Consumer Brand Licensing
Brand licensing – what is it?
Brand licensing is a rapidly growing industry, with the top 150 licensors accounting for almost $252 billion in global retail sales in 2013. More and more companies recognise the business model and see it as a way to accelerate their reach and profitability.
The model is simple: The proprietor of the brand (the licensor) enters into an agreement with a licensee, who acquires the right to sell a particular product. In return, the licensee will be required to pay royalties (usually a proportion of top line sales revenues) to the licensor.
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Further, in the consumer industry, the licensee will often (but not always) pay a guaranteed minimum annual license fee which effectively sets a floor to the royalty revenue income that the licensor can expect to receive.
Most brands are housed in operating businesses where the focus is not exclusively on the brand itself (Mickey Mouse at Walt Disney being a good example). This is why specialised brand management companies, commonly referred to in the industry as ‘pure play’ brand licensing firms, have come about. These firms focus on maximising the value of a brand through product extensions, geographic and distribution channel extensions. These licensors will typically have a network of manufacturers, retailers and other key parties to line up as partners in each geography and/or product category.
The industry spreads across many types of consumer goods; however, by far the largest category in terms of revenues is character driven, e.g. Mickey Mouse. Walt Disney is the largest licensor in the world, accounting for over $40 billion in global annual licensing-related revenues. The largest ‘pure play’ brand licensor is a U.S. company called Iconix, which is now in the top 5 in terms of global licensing revenues.
Fashionable brands like Calvin Klein and Harley Davidson are major licensors (PVH representing Calvin Klein). As you can see from chart 1, apart from Mickey Mouse and other characters, the industry is dominated by fashion, sports goods and brand names. In terms of companies dedicated to this business model, Iconix is not alone. Names like Cherokee, Xcel Brands, Authentic Brands and Sequential Brands Group spring to mind. Between them, the top 10 ‘pure play’ licensors represent close to $20 billion in annual revenues.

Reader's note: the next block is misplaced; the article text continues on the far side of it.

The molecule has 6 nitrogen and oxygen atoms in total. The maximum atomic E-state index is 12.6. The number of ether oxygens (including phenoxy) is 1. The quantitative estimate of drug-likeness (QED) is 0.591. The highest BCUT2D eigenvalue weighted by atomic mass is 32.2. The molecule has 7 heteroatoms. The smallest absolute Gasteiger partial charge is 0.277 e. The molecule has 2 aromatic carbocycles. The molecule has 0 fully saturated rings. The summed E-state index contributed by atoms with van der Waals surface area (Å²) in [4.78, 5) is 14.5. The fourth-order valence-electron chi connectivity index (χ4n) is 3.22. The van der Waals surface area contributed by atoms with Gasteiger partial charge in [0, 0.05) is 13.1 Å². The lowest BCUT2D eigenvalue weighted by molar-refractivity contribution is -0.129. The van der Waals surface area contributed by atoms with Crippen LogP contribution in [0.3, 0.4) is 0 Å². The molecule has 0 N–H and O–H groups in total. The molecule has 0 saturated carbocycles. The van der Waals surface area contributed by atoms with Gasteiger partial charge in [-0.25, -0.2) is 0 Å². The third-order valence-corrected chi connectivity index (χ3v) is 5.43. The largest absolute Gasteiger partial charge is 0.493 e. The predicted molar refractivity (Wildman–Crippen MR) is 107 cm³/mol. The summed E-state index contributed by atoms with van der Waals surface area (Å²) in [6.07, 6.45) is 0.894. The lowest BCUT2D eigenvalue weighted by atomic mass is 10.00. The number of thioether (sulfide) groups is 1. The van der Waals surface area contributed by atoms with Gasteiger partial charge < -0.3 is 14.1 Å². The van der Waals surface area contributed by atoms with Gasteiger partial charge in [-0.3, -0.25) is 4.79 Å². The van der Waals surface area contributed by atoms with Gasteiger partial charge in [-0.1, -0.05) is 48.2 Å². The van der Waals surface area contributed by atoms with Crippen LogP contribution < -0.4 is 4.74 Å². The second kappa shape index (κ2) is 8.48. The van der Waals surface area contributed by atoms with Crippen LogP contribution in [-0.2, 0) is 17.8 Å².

Are we facing a recession?
This research paper has been written because we see certain indications that a cyclical slowdown – which may or may not lead to a recession – is imminent (as within 3-6 months). How would that likely affect a portfolio of consumer brands?
So why do we think a slowdown is around the corner? Because a number of indicators we track have turned negative. The yield curve is flattening – a sure sign of more difficult times to come. Credit spreads are widening – another sign of more problematic times ahead.
Most importantly, the credit impulse – both in Europe and the U.S. – has turned quite bearish recently. The credit impulse is a term coined by Michael Biggs, then an economist at Deutsche Bank, when he in 2008 defined it as the change in new credit issued as a % of GDP. Biggs showed that, in most countries, private sector demand (C+I) correlates very highly with the credit impulse (chart 2).
As C+I is an integral part of GDP, it follows that the credit impulse can be expected to correlate highly with GDP. The lead time is usually 3-6 months. Biggs argued that the important credit variable in terms of forecasting GDP growth is the change in the flow of credit, not the change in the stock of credit. Looking at chart 2, it is hard to disagree with him.
The reason this is important as far as consumer goods are concerned is that the credit impulse has turned quite negative in many parts of the world more recently, noticeably in Europe and the U.S. (chart 3). This is indicative of a forthcoming slowdown in domestic demand in those countries, possibly even a mild cyclical recession.
A general assessment of consumer goods’ cyclicality
The problem facing investors is that consumer goods industries are far from homogenous. Industries such as pharmaceuticals, food, tobacco, personal services and retail (e.g. pharma, food and convenience stores) would typically be included in a list of the most recession-resistant (i.e. non-cyclical) industries around today. For obvious reasons, consumers would always want (and even need) items such as soap, toothpaste and food regardless of the state of the economic cycle.
Having said that, the range of non-cyclical industries is actually wider than many believe. For example, when the economic cycle turns down, most people will actually drink as much beer and wine as they did in the good times, and some will drink more (and a few a lot more).